The property was not redeemed. On March 3, 1967 the tax collector conveyed the property to the Town of Barnet. On March 22, 1967 the town sold and conveyed the property receiving therefor the sum of $5,314.00. Not until March 6, 1968 did plaintiff bring this action.

This is not a case of a disposition of any surplus resulting from the price bid for the property at the time of the public sale over and above the taxes and costs. On the contrary, we are concerned with a subsequent and independent transaction, that is, a resale of the property by the town which resulted in a profit.

In referring to 85 C.J.S. Taxation ยง 817, I find the following statement:

"As a general rule the surplus of a tax sale remaining after payment of the taxes, interest, and costs belongs to the owner of the property at the time of the sale; but, in the case of a resale by the state or county, the former owner is not entitled to such surplus, unless the constitution or a statute provides otherwise." See cases cited under notes 88 and 96. See Oosterwyk v. County of Milwaukee, 31 Wis.2d 513, 143 N.W.2d 497.

To my knowledge, we have no statutory authority requiring payment to the former owner of the property of any profit or surplus derived by the Town of Barnet as a result of the resale of the property. By retaining the profit, I seriously question whether the facts reveal a "taking of property" *904 contemplated by the Federal and State Constitutions.

Had the property in question been purchased at the tax sale by a third party for only the amount of the unpaid taxes together with costs, and without any then surplus remaining, it must be recognized that the taxpayer should not be permitted to participate in any profit derived on a resale of the property.

By purchasing the property at a price not exceeding the unpaid taxes and expenses, it is my view that the position of the Town of Barnet is akin to that of a third party purchaser. If, later, a profitable resale was made, which appears to be the case, it becomes the town's good fortune. On the contrary, had conditions resulted in a loss to the town on a resale of the property, it would have been the town's misfortune, not that of the taxpayer.

It seems to me that to require an accounting on the part of the town leads to inconsistent and unequal rights of a town and third party purchasers at a tax sale which are not justified. I believe the town of Barnet stands in the same shoes as a third party purchaser and should not be required to account to the plaintiff for the profit derived from the resale of the property.

The case of United States v. Lawton, cited in the opinion, is distinguishable from our case in that the profit or surplus resulted from the initial tax sale, and not from a resale of the property as in this case.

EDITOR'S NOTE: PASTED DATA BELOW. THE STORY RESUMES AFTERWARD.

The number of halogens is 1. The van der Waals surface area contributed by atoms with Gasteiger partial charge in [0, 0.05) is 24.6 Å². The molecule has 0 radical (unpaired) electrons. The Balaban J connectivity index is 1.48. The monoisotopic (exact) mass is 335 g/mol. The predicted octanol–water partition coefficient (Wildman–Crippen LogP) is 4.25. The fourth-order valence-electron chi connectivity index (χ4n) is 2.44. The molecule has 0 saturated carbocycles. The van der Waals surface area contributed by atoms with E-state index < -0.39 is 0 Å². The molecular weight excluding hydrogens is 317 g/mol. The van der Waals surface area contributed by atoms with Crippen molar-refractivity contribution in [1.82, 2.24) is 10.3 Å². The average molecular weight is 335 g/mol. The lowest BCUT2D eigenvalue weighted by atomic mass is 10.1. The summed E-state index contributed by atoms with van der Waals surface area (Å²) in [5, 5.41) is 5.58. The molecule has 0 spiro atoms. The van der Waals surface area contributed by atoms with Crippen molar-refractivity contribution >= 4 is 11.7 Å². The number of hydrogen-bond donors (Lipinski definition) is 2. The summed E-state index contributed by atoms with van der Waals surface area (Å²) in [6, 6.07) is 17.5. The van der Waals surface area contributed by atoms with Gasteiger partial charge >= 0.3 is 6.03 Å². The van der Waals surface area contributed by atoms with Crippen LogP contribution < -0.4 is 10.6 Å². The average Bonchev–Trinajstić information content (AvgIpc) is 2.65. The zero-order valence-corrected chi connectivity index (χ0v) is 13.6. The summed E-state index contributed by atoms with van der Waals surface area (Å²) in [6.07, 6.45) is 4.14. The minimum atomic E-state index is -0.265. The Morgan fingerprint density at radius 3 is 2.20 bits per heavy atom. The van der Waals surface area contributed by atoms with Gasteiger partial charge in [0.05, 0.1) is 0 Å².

I would affirm the decree dismissing plaintiff's bill of complaint.

On Reargument

SHANGRAW, Justice (dissenting).

Considering the majority view following reargument, I desire to supplement my previous dissent by the following additional comments.

The technical requirement of the statute in conducting the initial sale of the property, and its purchase by the town, were complied with. No fraud or collusion is charged. The validity of the tax is not questioned. The tax collector, without success, attempted to receive bids for less than the whole property.

The precise question presented is whether, in the absence of legislative direction, is the plaintiff, defaulting taxpayer, entitled to the profit made by the town on a resale of the property. The statutes in question makes no provision for such recovery.

The majority view holds that on equitable principles plaintiff should recover. I perceive no basis in equity to hold that where property is resold at a profit following a tax sale, such as here, that a former owner is entitled to enjoy such profit. A similar point of view is expressed by the Texas Court in Booty v. State (Tex.Civ. App.1941), 149 S.W.2d 216, 217.

The question of proper disposition of surplus proceeds from the sale of property acquired at a tax sale by a municipality has received infrequent consideration in the litigated cases. It has been held that in the absence of contrary provision by statute, (Taylor v. Monroe, 158 Ohio St. 266, 109 N.E.2d 271) or constitution (City of Beckley v. Matcher, 136 W.Va. 169, 67 S.E.2d 20), a municipality's title to such property is absolute so that a town is free from either legal or equitable claims by the taxpayer to any surplus realized. This result is supported by a recent decision of the Massachusetts Court in Kelly v. City of Boston (1965), 348 Mass. 385, 386, 387, 204 N.E.2d 123. See Oosterwyk v. County of Milwaukee, 31 Wis.2d 513, 143 N.W.2d 497.

The recent case of Spurgias v. Morrissette, 109 N.H. 275, 249 A.2d 685, decided in 1969 is comparable to that now considered. In the New Hampshire case the plaintiff was the owner of two house lots and a dwelling in the town of Exeter which the town purchased at a sale for unpaid *905 taxes of $125.59. The town later sold the property for $3,700, leaving a net surplus, after costs, taxes, and interest, of $2,865.54.

The town voted to raise and appropriate $2,865.54 to reimburse the plaintiff, taxpayer, for the profit made by the town. The selectmen, by vote of the town, were instructed to settle with the plaintiff. The selectmen refused to comply and make payment as directed. A petition for a writ of mandamus was brought by the plaintiff to compel the selectmen to comply with the vote of the town.

The New Hampshire Court held that, in the absence of a contrary provision by statute or Constitution, a municipality's title taken in default of redemption from a tax sale is absolute and that the proceeds on resale were the property of the town. As such, they were public funds, and the town lacked authority to pay them out on any theory of "equity and good conscience."

If there should be a remedy for someone in the plaintiff's position, it is my view that the matter rests in the legislative domain.

I would affirm the decree.